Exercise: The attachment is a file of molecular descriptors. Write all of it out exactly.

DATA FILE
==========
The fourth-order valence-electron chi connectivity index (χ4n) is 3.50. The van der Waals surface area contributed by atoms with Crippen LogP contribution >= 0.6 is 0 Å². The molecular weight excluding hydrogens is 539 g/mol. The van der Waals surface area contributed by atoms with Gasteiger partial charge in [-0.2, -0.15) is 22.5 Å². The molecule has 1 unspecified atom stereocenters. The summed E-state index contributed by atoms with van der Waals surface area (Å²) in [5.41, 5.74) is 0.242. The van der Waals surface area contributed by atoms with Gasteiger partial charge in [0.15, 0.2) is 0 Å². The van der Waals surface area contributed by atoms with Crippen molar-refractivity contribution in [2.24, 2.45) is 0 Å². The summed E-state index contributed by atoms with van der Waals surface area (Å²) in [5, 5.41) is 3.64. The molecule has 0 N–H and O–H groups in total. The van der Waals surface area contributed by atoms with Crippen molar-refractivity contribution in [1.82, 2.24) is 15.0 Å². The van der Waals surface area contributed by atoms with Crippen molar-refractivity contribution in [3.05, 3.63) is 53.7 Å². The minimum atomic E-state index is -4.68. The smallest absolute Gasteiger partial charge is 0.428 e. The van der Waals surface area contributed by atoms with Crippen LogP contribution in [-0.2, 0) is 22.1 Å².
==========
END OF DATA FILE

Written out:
The fourth-order valence-electron chi connectivity index (χ4n) is 3.50. The van der Waals surface area contributed by atoms with Crippen LogP contribution >= 0.6 is 0 Å². The molecular weight excluding hydrogens is 539 g/mol. The van der Waals surface area contributed by atoms with Gasteiger partial charge in [-0.2, -0.15) is 22.5 Å². The molecule has 1 unspecified atom stereocenters. The summed E-state index contributed by atoms with van der Waals surface area (Å²) in [5.41, 5.74) is 0.242. The van der Waals surface area contributed by atoms with Gasteiger partial charge in [0.15, 0.2) is 0 Å². The van der Waals surface area contributed by atoms with Crippen molar-refractivity contribution in [2.24, 2.45) is 0 Å². The summed E-state index contributed by atoms with van der Waals surface area (Å²) in [5, 5.41) is 3.64. The molecule has 0 N–H and O–H groups in total. The van der Waals surface area contributed by atoms with Crippen molar-refractivity contribution in [1.82, 2.24) is 15.0 Å². The van der Waals surface area contributed by atoms with Crippen molar-refractivity contribution in [3.05, 3.63) is 53.7 Å². The minimum atomic E-state index is -4.68. The smallest absolute Gasteiger partial charge is 0.428 e. The van der Waals surface area contributed by atoms with Crippen LogP contribution in [-0.2, 0) is 22.1 Å².